For Better Innovation – Fail Often, Fail Fast, Fail Cheap

Fail Fast and Learnby Jim Estill

Companies need to be encouraging of failure. Too often people are disciplined for trying things that do not work. I advocate the opposite. Praise those who try – even if they fail.

Fail Often

  • Much of success is just a numbers game. Try more things and you are more likely to find a winner. Innovation is like sales – you never know which idea will be the winner until you try things. A big obstacle for anyone reluctant to try something new is being afraid to fail. Thomas Edison for example had to make thousands of attempts at the electric lightbulb before getting it right. Don’t give up after your first challenge. Our most successful leaders and entrepreneurs have often had to make at least a few attempts before they began to thrive.

Fail Fast

  • One challenge many companies are faced with is being slow. Using the Fail Fast approach the motto is ‘Just Try It – Now’. Many companies suffer from analysis paralysis where often the best choice is to just try it. It is often better to make an imperfect decision quickly than to not make a decision while trying to be perfect. More companies (and people) lose from perfection than lose from speed. Being able to fail fast can often mean getting a head start over the competition. In many cases you can work on the actual implementation later on and make changes as needed.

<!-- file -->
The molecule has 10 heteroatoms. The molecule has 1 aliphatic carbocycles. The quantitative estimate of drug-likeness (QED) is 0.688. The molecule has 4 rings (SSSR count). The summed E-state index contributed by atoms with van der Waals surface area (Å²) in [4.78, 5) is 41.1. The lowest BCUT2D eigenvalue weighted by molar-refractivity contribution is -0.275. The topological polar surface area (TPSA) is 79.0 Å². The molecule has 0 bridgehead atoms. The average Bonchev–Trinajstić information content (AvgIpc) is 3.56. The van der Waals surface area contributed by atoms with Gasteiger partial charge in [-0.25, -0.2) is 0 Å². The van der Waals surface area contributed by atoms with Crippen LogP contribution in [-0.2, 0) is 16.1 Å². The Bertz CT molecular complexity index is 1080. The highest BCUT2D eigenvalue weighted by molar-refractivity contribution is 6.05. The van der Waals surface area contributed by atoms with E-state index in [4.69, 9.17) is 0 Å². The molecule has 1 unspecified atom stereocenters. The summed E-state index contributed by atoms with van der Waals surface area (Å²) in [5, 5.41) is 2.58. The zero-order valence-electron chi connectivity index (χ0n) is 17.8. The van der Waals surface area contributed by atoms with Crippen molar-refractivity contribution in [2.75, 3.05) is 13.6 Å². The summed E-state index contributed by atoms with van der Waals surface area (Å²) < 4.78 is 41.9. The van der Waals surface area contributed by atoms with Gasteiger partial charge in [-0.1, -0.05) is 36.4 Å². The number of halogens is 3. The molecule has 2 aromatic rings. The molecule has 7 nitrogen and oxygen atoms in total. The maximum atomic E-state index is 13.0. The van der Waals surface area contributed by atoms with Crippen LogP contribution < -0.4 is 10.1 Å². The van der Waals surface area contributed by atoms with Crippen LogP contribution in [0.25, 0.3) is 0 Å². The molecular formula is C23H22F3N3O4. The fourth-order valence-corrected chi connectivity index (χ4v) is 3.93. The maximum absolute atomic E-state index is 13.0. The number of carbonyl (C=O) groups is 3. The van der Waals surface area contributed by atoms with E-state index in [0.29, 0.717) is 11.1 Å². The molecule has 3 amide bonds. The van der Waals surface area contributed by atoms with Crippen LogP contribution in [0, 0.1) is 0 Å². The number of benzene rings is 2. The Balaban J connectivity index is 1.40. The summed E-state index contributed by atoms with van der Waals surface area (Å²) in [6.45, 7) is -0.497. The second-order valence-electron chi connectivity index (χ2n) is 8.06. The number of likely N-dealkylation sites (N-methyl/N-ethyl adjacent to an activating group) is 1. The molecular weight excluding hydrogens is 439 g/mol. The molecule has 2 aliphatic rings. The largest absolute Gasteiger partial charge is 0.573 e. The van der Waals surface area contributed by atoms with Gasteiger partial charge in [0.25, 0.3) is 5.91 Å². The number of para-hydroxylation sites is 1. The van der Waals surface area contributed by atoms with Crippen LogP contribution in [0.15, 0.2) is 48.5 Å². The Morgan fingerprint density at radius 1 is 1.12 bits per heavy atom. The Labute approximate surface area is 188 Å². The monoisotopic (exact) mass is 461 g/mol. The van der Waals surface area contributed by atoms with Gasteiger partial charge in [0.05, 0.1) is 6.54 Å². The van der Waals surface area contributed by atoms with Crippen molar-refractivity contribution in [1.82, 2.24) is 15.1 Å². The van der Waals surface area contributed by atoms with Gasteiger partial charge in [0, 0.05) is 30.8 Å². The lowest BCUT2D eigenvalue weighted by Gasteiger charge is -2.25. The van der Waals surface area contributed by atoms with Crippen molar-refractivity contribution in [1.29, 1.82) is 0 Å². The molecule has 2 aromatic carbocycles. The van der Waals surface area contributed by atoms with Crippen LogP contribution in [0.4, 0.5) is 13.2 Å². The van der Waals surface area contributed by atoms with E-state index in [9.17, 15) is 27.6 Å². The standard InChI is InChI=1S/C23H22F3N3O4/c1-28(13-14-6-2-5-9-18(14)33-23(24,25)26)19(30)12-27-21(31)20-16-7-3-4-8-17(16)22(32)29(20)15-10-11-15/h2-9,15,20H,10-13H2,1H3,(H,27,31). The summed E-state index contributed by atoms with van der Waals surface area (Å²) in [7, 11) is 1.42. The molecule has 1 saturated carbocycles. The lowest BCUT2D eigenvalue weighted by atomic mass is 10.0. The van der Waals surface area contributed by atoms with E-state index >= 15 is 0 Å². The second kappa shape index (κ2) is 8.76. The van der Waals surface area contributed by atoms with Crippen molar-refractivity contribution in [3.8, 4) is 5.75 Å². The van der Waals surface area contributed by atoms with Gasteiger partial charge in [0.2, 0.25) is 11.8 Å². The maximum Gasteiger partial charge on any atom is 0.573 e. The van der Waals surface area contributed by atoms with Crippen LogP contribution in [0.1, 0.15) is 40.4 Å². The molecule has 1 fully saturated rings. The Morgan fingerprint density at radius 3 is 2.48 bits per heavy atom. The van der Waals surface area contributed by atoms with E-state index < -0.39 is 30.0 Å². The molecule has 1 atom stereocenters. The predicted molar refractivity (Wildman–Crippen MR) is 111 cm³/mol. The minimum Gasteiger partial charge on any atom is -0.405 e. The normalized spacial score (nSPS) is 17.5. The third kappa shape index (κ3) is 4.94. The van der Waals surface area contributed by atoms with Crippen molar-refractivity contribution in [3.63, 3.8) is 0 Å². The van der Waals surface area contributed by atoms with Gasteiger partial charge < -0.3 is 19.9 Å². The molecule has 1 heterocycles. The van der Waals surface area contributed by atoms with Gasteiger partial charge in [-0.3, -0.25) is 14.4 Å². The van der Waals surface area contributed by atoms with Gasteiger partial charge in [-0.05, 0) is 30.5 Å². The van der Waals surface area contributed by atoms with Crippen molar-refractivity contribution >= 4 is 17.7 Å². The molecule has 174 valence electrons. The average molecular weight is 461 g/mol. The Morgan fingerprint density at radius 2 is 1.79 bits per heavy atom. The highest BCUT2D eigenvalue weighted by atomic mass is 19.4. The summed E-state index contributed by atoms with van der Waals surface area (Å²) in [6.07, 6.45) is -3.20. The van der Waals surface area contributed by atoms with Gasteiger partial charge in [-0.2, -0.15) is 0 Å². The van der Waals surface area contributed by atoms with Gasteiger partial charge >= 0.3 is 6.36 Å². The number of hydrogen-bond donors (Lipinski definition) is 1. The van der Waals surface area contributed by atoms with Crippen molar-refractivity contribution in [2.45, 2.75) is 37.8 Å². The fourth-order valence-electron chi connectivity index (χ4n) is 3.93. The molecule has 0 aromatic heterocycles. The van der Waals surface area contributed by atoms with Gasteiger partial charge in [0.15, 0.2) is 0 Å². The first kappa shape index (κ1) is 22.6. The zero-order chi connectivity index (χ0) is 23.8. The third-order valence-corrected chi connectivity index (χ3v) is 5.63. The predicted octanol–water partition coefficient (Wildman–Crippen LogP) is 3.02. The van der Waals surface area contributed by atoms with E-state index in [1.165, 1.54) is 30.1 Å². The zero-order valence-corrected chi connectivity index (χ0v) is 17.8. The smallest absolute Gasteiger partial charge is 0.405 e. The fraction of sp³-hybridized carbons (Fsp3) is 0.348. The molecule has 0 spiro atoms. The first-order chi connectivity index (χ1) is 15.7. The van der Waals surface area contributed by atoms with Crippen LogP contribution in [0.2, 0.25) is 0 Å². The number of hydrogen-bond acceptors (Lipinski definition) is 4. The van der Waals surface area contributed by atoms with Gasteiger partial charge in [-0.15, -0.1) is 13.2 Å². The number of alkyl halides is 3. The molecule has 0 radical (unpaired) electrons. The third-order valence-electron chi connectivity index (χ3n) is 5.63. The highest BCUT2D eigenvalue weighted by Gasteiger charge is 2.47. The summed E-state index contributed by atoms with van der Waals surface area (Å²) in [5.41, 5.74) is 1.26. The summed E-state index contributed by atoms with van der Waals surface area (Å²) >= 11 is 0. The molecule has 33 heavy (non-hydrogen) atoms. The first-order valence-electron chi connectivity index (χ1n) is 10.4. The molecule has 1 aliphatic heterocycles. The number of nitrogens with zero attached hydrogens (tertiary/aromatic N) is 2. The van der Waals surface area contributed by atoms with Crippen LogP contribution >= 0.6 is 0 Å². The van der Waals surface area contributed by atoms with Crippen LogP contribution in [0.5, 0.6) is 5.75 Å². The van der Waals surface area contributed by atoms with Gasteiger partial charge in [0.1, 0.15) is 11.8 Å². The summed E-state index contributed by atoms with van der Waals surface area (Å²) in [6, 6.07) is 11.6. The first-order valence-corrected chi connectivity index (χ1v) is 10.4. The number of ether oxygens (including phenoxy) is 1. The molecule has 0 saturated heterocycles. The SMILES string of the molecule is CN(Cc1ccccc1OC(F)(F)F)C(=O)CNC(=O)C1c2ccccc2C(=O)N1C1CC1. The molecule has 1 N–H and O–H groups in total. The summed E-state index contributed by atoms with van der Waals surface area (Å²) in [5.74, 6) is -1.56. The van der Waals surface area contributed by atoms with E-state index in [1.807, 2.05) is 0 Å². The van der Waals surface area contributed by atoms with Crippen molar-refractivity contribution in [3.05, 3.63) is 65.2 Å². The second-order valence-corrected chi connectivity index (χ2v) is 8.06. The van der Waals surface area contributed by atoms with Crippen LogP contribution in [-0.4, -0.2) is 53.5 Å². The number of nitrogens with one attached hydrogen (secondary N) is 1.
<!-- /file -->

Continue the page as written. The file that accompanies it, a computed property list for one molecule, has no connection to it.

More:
Fail Cheap

  • Of course failures need to be affordable. This means thinking downside and risk. Risk what you can afford. Companies that thrive take ‘manageable risks’. Be creative with ways of keeping risk low, perhaps you can test a product with a focus group instead of over-producing. Try to negotiate a deal first before accepting all the terms and conditions. Leverage the power of information and talent. Failing cheaply means you can get back on your feet more easily than someone who overextended themselves.

Having failures does not make you a failure. Not trying makes you a failure.

So Fail Often, Fail Fast, Fail Cheap. Use failure to innovate.

Editor’s Note: You might also enjoy this post – Don’t Fail Fast – Learn Fast

Jim EstillJim Estill is a venture capitalist, author and business consultant. He sits on the board of RIM. He is a blogger at or follow him on twitter @jimestill.

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Jim Estill




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